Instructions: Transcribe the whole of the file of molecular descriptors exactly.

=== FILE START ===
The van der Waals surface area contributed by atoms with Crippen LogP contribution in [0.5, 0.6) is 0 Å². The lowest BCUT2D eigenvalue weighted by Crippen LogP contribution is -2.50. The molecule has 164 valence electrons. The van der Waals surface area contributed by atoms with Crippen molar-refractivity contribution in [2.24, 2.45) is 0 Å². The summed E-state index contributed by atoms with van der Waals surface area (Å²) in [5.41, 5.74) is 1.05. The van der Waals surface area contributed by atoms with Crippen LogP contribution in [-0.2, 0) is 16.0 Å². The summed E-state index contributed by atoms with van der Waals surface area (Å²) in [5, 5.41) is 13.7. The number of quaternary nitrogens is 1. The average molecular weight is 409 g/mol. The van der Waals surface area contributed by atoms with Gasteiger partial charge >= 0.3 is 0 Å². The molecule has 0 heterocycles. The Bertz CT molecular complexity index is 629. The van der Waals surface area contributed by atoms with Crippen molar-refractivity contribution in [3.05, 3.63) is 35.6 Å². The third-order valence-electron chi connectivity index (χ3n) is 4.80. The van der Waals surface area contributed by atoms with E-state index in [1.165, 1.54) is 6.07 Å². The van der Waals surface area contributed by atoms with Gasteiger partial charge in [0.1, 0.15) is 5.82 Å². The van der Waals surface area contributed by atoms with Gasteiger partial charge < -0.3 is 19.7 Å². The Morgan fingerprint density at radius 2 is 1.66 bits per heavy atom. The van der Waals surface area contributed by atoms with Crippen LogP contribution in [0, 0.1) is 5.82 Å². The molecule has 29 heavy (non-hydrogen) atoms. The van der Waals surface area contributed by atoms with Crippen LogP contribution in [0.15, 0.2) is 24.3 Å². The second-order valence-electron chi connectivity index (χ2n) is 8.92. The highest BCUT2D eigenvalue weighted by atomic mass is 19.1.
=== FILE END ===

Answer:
The van der Waals surface area contributed by atoms with Crippen LogP contribution in [0.5, 0.6) is 0 Å². The lowest BCUT2D eigenvalue weighted by Crippen LogP contribution is -2.50. The molecule has 164 valence electrons. The van der Waals surface area contributed by atoms with Crippen molar-refractivity contribution in [2.24, 2.45) is 0 Å². The summed E-state index contributed by atoms with van der Waals surface area (Å²) in [5.41, 5.74) is 1.05. The van der Waals surface area contributed by atoms with Crippen LogP contribution in [-0.2, 0) is 16.0 Å². The summed E-state index contributed by atoms with van der Waals surface area (Å²) in [5, 5.41) is 13.7. The number of quaternary nitrogens is 1. The average molecular weight is 409 g/mol. The van der Waals surface area contributed by atoms with Gasteiger partial charge >= 0.3 is 0 Å². The molecule has 0 heterocycles. The Bertz CT molecular complexity index is 629. The van der Waals surface area contributed by atoms with Crippen molar-refractivity contribution in [3.05, 3.63) is 35.6 Å². The third-order valence-electron chi connectivity index (χ3n) is 4.80. The van der Waals surface area contributed by atoms with E-state index in [1.165, 1.54) is 6.07 Å². The van der Waals surface area contributed by atoms with Gasteiger partial charge in [0.1, 0.15) is 5.82 Å². The van der Waals surface area contributed by atoms with Gasteiger partial charge < -0.3 is 19.7 Å². The Morgan fingerprint density at radius 2 is 1.66 bits per heavy atom. The van der Waals surface area contributed by atoms with Crippen LogP contribution in [0, 0.1) is 5.82 Å². The molecule has 29 heavy (non-hydrogen) atoms. The van der Waals surface area contributed by atoms with Crippen LogP contribution in [0.15, 0.2) is 24.3 Å². The second-order valence-electron chi connectivity index (χ2n) is 8.92. The highest BCUT2D eigenvalue weighted by atomic mass is 19.1.